Saying She Will Not Be Bullied, Nurse Fights Quarantine

(Reuters) -

Saying she will not be bullied by politicians, a Maine nurse is giving the state an ultimatum: lift her Ebola quarantine by Thursday or she will disregard the restrictions and go to court.

Hickox, 33, tested negative for Ebola after returning from treating patients in West Africa. She previously blasted New Jersey Governor Chris Christie after she was taken from Newark’s airport and put in quarantine in a tent before being driven to Maine to spend the rest of her 21-day quarantine at her home.

“I truly believe this policy is not scientifically nor constitutionally just, and so I am not going to sit around and be bullied around by politicians and be forced to stay in my home when I am not a risk to the American public,” Hickox, speaking from her home in the small Maine town of Fort Kent along the Canadian border, told NBC.

Hickox’s defiance did not sit well with Republican Governor Paul LePage, who said he would seek legal authority to keep her isolated at home until Nov. 10.

“While we certainly respect the rights of one individual, we must be vigilant in protecting 1.3 million Mainers, as well as anyone who visits our great state,” LePage said in a statement.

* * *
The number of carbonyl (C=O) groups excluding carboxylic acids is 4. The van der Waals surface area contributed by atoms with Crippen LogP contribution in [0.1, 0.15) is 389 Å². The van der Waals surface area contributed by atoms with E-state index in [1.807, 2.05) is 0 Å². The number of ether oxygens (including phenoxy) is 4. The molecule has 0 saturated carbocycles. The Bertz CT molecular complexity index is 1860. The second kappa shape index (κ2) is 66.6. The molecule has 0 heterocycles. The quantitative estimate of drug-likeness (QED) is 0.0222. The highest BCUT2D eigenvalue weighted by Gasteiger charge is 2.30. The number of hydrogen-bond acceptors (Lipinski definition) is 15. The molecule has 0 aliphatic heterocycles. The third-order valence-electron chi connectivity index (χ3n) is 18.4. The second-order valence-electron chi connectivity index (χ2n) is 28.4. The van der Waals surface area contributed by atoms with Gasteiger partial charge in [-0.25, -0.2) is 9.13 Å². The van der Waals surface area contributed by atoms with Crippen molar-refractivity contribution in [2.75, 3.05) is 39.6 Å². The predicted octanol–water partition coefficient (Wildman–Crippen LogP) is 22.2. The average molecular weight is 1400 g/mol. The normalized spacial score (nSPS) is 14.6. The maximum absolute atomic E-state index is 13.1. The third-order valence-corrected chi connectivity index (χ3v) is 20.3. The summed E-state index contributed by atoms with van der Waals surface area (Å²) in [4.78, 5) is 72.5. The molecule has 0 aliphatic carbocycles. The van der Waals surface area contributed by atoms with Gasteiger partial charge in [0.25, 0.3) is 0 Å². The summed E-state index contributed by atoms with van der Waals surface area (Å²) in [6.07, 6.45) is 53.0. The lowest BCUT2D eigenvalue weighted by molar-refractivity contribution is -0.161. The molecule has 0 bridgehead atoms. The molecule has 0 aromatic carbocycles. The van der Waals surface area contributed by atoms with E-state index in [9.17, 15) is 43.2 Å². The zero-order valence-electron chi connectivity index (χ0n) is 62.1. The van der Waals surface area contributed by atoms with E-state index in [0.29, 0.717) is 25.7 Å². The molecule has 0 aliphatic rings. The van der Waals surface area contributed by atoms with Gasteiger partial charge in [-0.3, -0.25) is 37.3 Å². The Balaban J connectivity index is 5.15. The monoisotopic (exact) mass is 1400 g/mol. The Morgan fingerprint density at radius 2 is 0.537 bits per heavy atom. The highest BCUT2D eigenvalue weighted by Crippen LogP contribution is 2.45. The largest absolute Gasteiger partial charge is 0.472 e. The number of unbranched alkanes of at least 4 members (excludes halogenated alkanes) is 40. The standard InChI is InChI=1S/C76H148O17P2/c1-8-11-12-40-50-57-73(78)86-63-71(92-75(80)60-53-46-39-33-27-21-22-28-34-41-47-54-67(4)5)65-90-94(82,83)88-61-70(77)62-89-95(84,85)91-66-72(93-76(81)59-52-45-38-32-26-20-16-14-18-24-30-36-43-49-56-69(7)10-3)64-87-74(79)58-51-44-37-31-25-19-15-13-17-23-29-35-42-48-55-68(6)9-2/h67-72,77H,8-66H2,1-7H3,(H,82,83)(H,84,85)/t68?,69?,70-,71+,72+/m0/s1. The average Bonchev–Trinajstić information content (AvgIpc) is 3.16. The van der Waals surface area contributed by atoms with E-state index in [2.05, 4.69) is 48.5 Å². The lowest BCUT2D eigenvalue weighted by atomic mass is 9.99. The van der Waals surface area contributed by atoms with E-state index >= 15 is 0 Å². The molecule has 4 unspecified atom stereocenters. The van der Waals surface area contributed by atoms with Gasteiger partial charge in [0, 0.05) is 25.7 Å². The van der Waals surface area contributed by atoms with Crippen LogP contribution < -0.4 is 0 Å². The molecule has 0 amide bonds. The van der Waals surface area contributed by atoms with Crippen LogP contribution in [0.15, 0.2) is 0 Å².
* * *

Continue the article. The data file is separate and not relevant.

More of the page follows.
Hickox worked with the humanitarian group Doctors Without Borders in Sierra Leone, one of the three nations at the heart of an outbreak that has killed about 5,000 people in West Africa.

Also on Wednesday, another American nurse who returned home from working with Ebola patients in Sierra Leone agreed to quarantine herself at home in Texas, officials said. The nurse, who was not identified, is asymptomatic.

Texas Governor Rick Perry, a possible 2016 Republican presidential candidate along with Christie, telephoned the nurse, calling her a hero. Perry also said that the nurse has agreed to self-quarantine at home with twice-daily monitoring by state health officials for 21 days.